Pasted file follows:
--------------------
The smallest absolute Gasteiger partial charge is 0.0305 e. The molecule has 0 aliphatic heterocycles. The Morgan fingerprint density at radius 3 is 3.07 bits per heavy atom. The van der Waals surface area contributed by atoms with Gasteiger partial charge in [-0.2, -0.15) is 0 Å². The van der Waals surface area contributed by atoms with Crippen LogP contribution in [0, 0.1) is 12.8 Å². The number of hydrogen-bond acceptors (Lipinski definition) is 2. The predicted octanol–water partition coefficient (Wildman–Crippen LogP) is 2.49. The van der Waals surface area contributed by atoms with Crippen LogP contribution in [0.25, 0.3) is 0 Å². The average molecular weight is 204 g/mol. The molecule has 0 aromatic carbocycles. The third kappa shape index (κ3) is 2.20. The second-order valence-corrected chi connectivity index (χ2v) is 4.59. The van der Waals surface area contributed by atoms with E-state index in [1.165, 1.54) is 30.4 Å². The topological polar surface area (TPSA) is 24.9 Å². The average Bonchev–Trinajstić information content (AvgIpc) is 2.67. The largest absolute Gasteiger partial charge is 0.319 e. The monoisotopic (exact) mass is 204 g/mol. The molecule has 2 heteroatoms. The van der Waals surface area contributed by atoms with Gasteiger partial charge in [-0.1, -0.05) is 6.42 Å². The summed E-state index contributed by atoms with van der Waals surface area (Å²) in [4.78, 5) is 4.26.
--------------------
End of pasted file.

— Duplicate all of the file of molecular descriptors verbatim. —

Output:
The smallest absolute Gasteiger partial charge is 0.0305 e. The molecule has 0 aliphatic heterocycles. The Morgan fingerprint density at radius 3 is 3.07 bits per heavy atom. The van der Waals surface area contributed by atoms with Gasteiger partial charge in [-0.2, -0.15) is 0 Å². The van der Waals surface area contributed by atoms with Crippen LogP contribution in [0, 0.1) is 12.8 Å². The number of hydrogen-bond acceptors (Lipinski definition) is 2. The predicted octanol–water partition coefficient (Wildman–Crippen LogP) is 2.49. The van der Waals surface area contributed by atoms with Crippen LogP contribution in [0.25, 0.3) is 0 Å². The average molecular weight is 204 g/mol. The molecule has 0 aromatic carbocycles. The third kappa shape index (κ3) is 2.20. The second-order valence-corrected chi connectivity index (χ2v) is 4.59. The van der Waals surface area contributed by atoms with E-state index in [1.165, 1.54) is 30.4 Å². The topological polar surface area (TPSA) is 24.9 Å². The average Bonchev–Trinajstić information content (AvgIpc) is 2.67. The largest absolute Gasteiger partial charge is 0.319 e. The monoisotopic (exact) mass is 204 g/mol. The molecule has 2 heteroatoms. The van der Waals surface area contributed by atoms with Gasteiger partial charge in [-0.1, -0.05) is 6.42 Å². The summed E-state index contributed by atoms with van der Waals surface area (Å²) in [4.78, 5) is 4.26.